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> 4th trip to the Arctic!
post Jun 16 2006, 02:09 PM
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TEA Teacher

Group: TEA Teacher
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Journal Entry May 17, 2006
Betty Carvellas

I’ve been asked to write about how my three research trips to the Arctic have impacted my teaching. Wow – where to begin? When I did my undergraduate work in science, research opportunities were rare; my science courses centered on lecture periods followed by lab work with prescribed outcomes. Once I became a teacher, I tried to find summer projects that would allow me to share in real world research so I could more effectively incorporate inquiry and the scientific process into my classes. When I heard about the NSF funded TEA (Teachers Experiencing Antarctica and the Arctic) program, I applied immediately and was incredibly lucky to be paired with Dr. Jackie Grebmeier from the University of Tennessee, Knoxville, to work with the second phase of a three-phase multidisciplinary project, Shelf Basin Interactions (SBI). The project goals are to evaluate how projected global changes in temperature, sea ice coverage, and oceanographic processes may influence the exchange of materials between arctic shelves and deep water basins, and what larger impact these changes will have on Arctic communities specifically and human society in general. Fortunately for me, Jackie and I got along well on that first cruise on board the USCG icebreaker Healy, and she has invited me back for two additional cruises on board the CCGC Sir Wilfrid Laurier. (I feel I should add a note here that a “cruise” on a working ship, doing scientific research, is definitely not what one pictures when the word cruise is mentioned.) Working with Jackie, I’ve also been to a follow up meeting of the Principal Investigators involved in the SBI project, and to a national oceanography conference. While I certainly don’t consider myself a researcher, I have a much better understanding of the intricacies and complexities of the research process, an understanding that translates into my classroom.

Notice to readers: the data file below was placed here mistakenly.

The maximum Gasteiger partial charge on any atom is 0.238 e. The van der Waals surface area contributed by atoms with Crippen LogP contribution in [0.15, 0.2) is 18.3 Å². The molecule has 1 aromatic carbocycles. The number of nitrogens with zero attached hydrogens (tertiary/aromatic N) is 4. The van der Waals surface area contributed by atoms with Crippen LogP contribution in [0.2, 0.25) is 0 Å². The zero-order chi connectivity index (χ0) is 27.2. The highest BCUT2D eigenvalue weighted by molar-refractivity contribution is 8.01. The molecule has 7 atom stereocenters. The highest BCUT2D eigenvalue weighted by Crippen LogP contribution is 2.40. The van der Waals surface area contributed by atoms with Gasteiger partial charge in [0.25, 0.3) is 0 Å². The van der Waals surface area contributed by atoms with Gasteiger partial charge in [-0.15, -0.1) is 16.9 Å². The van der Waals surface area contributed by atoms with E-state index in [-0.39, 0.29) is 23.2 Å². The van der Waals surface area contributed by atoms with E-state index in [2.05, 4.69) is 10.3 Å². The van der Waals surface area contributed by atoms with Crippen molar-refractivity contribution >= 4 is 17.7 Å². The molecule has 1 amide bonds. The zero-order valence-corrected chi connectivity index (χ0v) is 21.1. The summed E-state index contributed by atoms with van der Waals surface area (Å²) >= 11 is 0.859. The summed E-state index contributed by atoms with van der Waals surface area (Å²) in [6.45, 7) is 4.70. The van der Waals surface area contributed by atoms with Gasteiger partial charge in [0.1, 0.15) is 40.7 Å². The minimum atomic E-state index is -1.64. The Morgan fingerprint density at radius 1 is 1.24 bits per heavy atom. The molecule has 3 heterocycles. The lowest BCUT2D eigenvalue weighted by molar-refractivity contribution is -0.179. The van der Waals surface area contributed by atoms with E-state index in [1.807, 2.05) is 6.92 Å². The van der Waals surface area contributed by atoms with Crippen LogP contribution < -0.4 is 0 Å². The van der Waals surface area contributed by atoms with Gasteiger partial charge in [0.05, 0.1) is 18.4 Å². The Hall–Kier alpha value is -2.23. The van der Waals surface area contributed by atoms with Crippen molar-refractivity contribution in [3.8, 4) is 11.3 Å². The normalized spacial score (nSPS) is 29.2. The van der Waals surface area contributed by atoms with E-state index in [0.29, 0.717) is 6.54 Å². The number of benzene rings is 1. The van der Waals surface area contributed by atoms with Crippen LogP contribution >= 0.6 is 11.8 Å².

Following my time on the Healy, I worked closely, over a three year period, with four colleagues - one in the arts at the high school, one in social studies at the middle school, one in science at the middle school, and one grade 4/5 teacher. Together we planned how we might incorporate the information about the Arctic and global climate change into our classes. The highlight of our work together was the Big Kid - Little Kid Polar Event where nearly 300 students from grades 4 – 12 enjoyed traditional Arctic foods, performed an inquiry lab investigation on insulating properties, tried their hand at “reverse scrimshaw,” and held relays to simulate the transfer of diphtheria vaccine to Nome, Alaska by sled dogs in 1925. The best part of the two day event was a visit by real Arctic researchers; Jackie and her husband, Dr. lee Cooper, spent time in each classroom to show slides, talk about their research, and answer questions.

Although our Polar Science Day was a one time event, I still go into our 6th grade classrooms each year to talk about my part in the scientific research taking place in the Arctic. I’ve even spoken to an entire Pre K – 3 school of about 230 students and an individual second grade class. They not only knew lots about the Arctic, they asked really great questions!

I’m excited about returning to the Arctic in June for my third research cruise on the Sir Wilfrid Laurier to continue my small part of the amazing research being done in this fragile and changing Arctic part of the world.
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